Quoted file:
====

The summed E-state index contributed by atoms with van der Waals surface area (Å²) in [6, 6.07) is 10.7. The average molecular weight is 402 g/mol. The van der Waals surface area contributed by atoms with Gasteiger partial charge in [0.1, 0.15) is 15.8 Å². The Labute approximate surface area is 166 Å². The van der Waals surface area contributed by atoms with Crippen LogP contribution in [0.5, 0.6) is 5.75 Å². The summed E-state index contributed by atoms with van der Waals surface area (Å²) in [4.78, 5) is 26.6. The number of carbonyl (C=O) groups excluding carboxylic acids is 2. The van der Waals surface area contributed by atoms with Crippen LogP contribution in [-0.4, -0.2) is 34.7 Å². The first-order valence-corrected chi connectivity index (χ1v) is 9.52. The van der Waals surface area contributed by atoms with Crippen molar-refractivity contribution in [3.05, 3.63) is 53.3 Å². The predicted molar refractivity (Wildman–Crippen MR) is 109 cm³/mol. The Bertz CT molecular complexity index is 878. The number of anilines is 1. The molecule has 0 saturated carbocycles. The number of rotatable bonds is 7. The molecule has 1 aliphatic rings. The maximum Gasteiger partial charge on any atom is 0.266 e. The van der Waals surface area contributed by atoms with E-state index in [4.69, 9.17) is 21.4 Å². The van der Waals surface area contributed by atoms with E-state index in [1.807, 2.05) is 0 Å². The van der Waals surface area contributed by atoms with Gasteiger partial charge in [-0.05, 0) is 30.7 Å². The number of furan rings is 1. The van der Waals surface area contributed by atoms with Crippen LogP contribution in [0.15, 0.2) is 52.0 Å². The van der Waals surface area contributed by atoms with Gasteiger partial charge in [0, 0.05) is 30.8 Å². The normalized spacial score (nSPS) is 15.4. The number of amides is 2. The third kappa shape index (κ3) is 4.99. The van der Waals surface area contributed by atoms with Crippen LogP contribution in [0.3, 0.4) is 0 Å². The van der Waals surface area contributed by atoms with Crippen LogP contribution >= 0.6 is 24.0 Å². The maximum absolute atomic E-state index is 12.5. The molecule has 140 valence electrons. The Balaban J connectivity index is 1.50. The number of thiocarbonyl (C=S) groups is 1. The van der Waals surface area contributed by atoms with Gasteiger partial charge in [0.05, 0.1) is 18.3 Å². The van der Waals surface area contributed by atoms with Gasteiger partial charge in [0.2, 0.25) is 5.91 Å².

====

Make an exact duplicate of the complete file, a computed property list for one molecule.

The summed E-state index contributed by atoms with van der Waals surface area (Å²) in [6, 6.07) is 10.7. The average molecular weight is 402 g/mol. The van der Waals surface area contributed by atoms with Gasteiger partial charge in [0.1, 0.15) is 15.8 Å². The Labute approximate surface area is 166 Å². The van der Waals surface area contributed by atoms with Crippen LogP contribution in [0.5, 0.6) is 5.75 Å². The summed E-state index contributed by atoms with van der Waals surface area (Å²) in [4.78, 5) is 26.6. The number of carbonyl (C=O) groups excluding carboxylic acids is 2. The van der Waals surface area contributed by atoms with Crippen LogP contribution in [-0.4, -0.2) is 34.7 Å². The first-order valence-corrected chi connectivity index (χ1v) is 9.52. The van der Waals surface area contributed by atoms with Crippen molar-refractivity contribution in [3.05, 3.63) is 53.3 Å². The predicted molar refractivity (Wildman–Crippen MR) is 109 cm³/mol. The Bertz CT molecular complexity index is 878. The number of anilines is 1. The molecule has 0 saturated carbocycles. The number of rotatable bonds is 7. The molecule has 1 aliphatic rings. The maximum Gasteiger partial charge on any atom is 0.266 e. The van der Waals surface area contributed by atoms with E-state index in [4.69, 9.17) is 21.4 Å². The van der Waals surface area contributed by atoms with E-state index in [1.807, 2.05) is 0 Å². The van der Waals surface area contributed by atoms with Gasteiger partial charge in [-0.05, 0) is 30.7 Å². The number of furan rings is 1. The van der Waals surface area contributed by atoms with Crippen LogP contribution in [0.15, 0.2) is 52.0 Å². The van der Waals surface area contributed by atoms with Gasteiger partial charge in [0, 0.05) is 30.8 Å². The normalized spacial score (nSPS) is 15.4. The number of amides is 2. The third kappa shape index (κ3) is 4.99. The van der Waals surface area contributed by atoms with Crippen LogP contribution in [0.3, 0.4) is 0 Å². The van der Waals surface area contributed by atoms with Crippen LogP contribution >= 0.6 is 24.0 Å². The maximum absolute atomic E-state index is 12.5. The molecule has 140 valence electrons. The Balaban J connectivity index is 1.50. The number of thiocarbonyl (C=S) groups is 1. The van der Waals surface area contributed by atoms with Gasteiger partial charge in [0.05, 0.1) is 18.3 Å². The van der Waals surface area contributed by atoms with Gasteiger partial charge in [0.2, 0.25) is 5.91 Å².